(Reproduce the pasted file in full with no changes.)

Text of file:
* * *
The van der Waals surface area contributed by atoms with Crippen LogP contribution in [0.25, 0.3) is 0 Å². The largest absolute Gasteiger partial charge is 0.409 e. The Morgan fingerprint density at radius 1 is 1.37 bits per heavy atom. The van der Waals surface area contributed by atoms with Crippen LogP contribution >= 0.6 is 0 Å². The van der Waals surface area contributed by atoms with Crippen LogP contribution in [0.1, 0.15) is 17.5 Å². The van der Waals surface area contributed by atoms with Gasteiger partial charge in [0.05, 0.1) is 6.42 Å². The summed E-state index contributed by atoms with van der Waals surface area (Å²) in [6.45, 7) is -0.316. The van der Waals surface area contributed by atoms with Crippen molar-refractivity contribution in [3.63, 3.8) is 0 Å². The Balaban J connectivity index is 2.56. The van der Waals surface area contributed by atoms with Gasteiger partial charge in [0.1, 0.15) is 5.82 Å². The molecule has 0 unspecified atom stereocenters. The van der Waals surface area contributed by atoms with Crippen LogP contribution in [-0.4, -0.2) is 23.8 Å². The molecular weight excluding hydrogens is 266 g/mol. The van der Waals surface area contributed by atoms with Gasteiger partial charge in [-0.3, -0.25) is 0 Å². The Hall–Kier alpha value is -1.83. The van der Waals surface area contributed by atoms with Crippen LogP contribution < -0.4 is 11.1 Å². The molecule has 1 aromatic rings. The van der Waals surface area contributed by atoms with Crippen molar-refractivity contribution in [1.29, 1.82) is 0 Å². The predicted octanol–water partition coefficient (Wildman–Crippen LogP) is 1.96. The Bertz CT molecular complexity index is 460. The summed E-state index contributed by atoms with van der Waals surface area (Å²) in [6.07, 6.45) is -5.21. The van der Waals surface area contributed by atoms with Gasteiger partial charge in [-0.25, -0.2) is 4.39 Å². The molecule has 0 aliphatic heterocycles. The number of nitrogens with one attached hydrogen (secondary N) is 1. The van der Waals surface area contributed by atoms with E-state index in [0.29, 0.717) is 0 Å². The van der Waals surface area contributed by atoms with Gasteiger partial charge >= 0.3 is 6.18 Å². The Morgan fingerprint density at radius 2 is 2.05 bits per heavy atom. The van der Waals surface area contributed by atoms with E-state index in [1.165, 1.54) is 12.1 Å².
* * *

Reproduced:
The van der Waals surface area contributed by atoms with Crippen LogP contribution in [0.25, 0.3) is 0 Å². The largest absolute Gasteiger partial charge is 0.409 e. The Morgan fingerprint density at radius 1 is 1.37 bits per heavy atom. The van der Waals surface area contributed by atoms with Crippen LogP contribution >= 0.6 is 0 Å². The van der Waals surface area contributed by atoms with Crippen LogP contribution in [0.1, 0.15) is 17.5 Å². The van der Waals surface area contributed by atoms with Gasteiger partial charge in [0.05, 0.1) is 6.42 Å². The summed E-state index contributed by atoms with van der Waals surface area (Å²) in [6.45, 7) is -0.316. The van der Waals surface area contributed by atoms with Crippen molar-refractivity contribution in [3.63, 3.8) is 0 Å². The Balaban J connectivity index is 2.56. The van der Waals surface area contributed by atoms with Gasteiger partial charge in [0.1, 0.15) is 5.82 Å². The molecule has 0 unspecified atom stereocenters. The van der Waals surface area contributed by atoms with Crippen LogP contribution in [-0.4, -0.2) is 23.8 Å². The molecular weight excluding hydrogens is 266 g/mol. The van der Waals surface area contributed by atoms with Gasteiger partial charge in [-0.3, -0.25) is 0 Å². The Hall–Kier alpha value is -1.83. The van der Waals surface area contributed by atoms with Crippen LogP contribution < -0.4 is 11.1 Å². The molecule has 1 aromatic rings. The van der Waals surface area contributed by atoms with Crippen molar-refractivity contribution in [1.29, 1.82) is 0 Å². The predicted octanol–water partition coefficient (Wildman–Crippen LogP) is 1.96. The Bertz CT molecular complexity index is 460. The summed E-state index contributed by atoms with van der Waals surface area (Å²) in [6.07, 6.45) is -5.21. The van der Waals surface area contributed by atoms with Gasteiger partial charge in [-0.25, -0.2) is 4.39 Å². The molecule has 0 aliphatic heterocycles. The number of nitrogens with one attached hydrogen (secondary N) is 1. The van der Waals surface area contributed by atoms with E-state index in [0.29, 0.717) is 0 Å². The van der Waals surface area contributed by atoms with Gasteiger partial charge >= 0.3 is 6.18 Å². The Morgan fingerprint density at radius 2 is 2.05 bits per heavy atom. The van der Waals surface area contributed by atoms with E-state index in [1.165, 1.54) is 12.1 Å².